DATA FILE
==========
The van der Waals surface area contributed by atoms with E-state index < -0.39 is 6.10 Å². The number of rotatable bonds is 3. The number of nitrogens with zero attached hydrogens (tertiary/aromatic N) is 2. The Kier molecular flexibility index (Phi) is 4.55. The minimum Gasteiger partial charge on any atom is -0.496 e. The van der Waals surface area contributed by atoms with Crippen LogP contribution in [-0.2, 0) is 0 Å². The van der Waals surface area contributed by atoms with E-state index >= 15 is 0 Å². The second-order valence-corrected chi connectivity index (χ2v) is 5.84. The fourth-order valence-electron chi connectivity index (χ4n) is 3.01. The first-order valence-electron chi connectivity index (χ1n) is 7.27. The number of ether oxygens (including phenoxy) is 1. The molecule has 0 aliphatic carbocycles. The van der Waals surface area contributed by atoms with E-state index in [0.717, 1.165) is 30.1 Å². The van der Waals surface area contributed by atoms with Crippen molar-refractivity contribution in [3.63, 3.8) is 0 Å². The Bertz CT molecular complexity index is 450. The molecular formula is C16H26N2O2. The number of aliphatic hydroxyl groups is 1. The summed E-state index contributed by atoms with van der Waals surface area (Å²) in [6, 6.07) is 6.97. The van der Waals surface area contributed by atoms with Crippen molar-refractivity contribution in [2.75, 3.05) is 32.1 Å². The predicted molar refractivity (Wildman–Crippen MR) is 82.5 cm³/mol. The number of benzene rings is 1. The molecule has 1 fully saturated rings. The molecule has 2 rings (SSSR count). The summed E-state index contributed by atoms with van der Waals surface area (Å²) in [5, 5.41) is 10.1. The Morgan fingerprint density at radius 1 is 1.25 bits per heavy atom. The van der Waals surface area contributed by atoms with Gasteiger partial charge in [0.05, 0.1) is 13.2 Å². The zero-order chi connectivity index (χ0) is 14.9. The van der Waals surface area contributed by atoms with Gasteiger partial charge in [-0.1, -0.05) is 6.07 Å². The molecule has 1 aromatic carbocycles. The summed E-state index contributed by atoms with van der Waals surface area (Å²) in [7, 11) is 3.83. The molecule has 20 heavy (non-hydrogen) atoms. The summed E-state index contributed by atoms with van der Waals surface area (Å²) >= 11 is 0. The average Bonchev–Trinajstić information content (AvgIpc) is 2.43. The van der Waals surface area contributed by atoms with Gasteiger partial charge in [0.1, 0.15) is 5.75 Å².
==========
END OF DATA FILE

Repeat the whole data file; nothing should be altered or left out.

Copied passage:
The van der Waals surface area contributed by atoms with E-state index < -0.39 is 6.10 Å². The number of rotatable bonds is 3. The number of nitrogens with zero attached hydrogens (tertiary/aromatic N) is 2. The Kier molecular flexibility index (Phi) is 4.55. The minimum Gasteiger partial charge on any atom is -0.496 e. The van der Waals surface area contributed by atoms with Crippen LogP contribution in [-0.2, 0) is 0 Å². The van der Waals surface area contributed by atoms with E-state index >= 15 is 0 Å². The second-order valence-corrected chi connectivity index (χ2v) is 5.84. The fourth-order valence-electron chi connectivity index (χ4n) is 3.01. The first-order valence-electron chi connectivity index (χ1n) is 7.27. The number of ether oxygens (including phenoxy) is 1. The molecule has 0 aliphatic carbocycles. The van der Waals surface area contributed by atoms with E-state index in [0.717, 1.165) is 30.1 Å². The van der Waals surface area contributed by atoms with Crippen molar-refractivity contribution in [3.63, 3.8) is 0 Å². The Bertz CT molecular complexity index is 450. The molecular formula is C16H26N2O2. The number of aliphatic hydroxyl groups is 1. The summed E-state index contributed by atoms with van der Waals surface area (Å²) in [6, 6.07) is 6.97. The van der Waals surface area contributed by atoms with Crippen molar-refractivity contribution in [2.75, 3.05) is 32.1 Å². The predicted molar refractivity (Wildman–Crippen MR) is 82.5 cm³/mol. The number of benzene rings is 1. The molecule has 1 fully saturated rings. The molecule has 2 rings (SSSR count). The summed E-state index contributed by atoms with van der Waals surface area (Å²) in [5, 5.41) is 10.1. The Morgan fingerprint density at radius 1 is 1.25 bits per heavy atom. The van der Waals surface area contributed by atoms with Gasteiger partial charge in [0.05, 0.1) is 13.2 Å². The zero-order chi connectivity index (χ0) is 14.9. The van der Waals surface area contributed by atoms with Gasteiger partial charge in [-0.1, -0.05) is 6.07 Å². The molecule has 1 aromatic carbocycles. The summed E-state index contributed by atoms with van der Waals surface area (Å²) in [7, 11) is 3.83. The molecule has 20 heavy (non-hydrogen) atoms. The summed E-state index contributed by atoms with van der Waals surface area (Å²) >= 11 is 0. The average Bonchev–Trinajstić information content (AvgIpc) is 2.43. The van der Waals surface area contributed by atoms with Gasteiger partial charge in [0.1, 0.15) is 5.75 Å².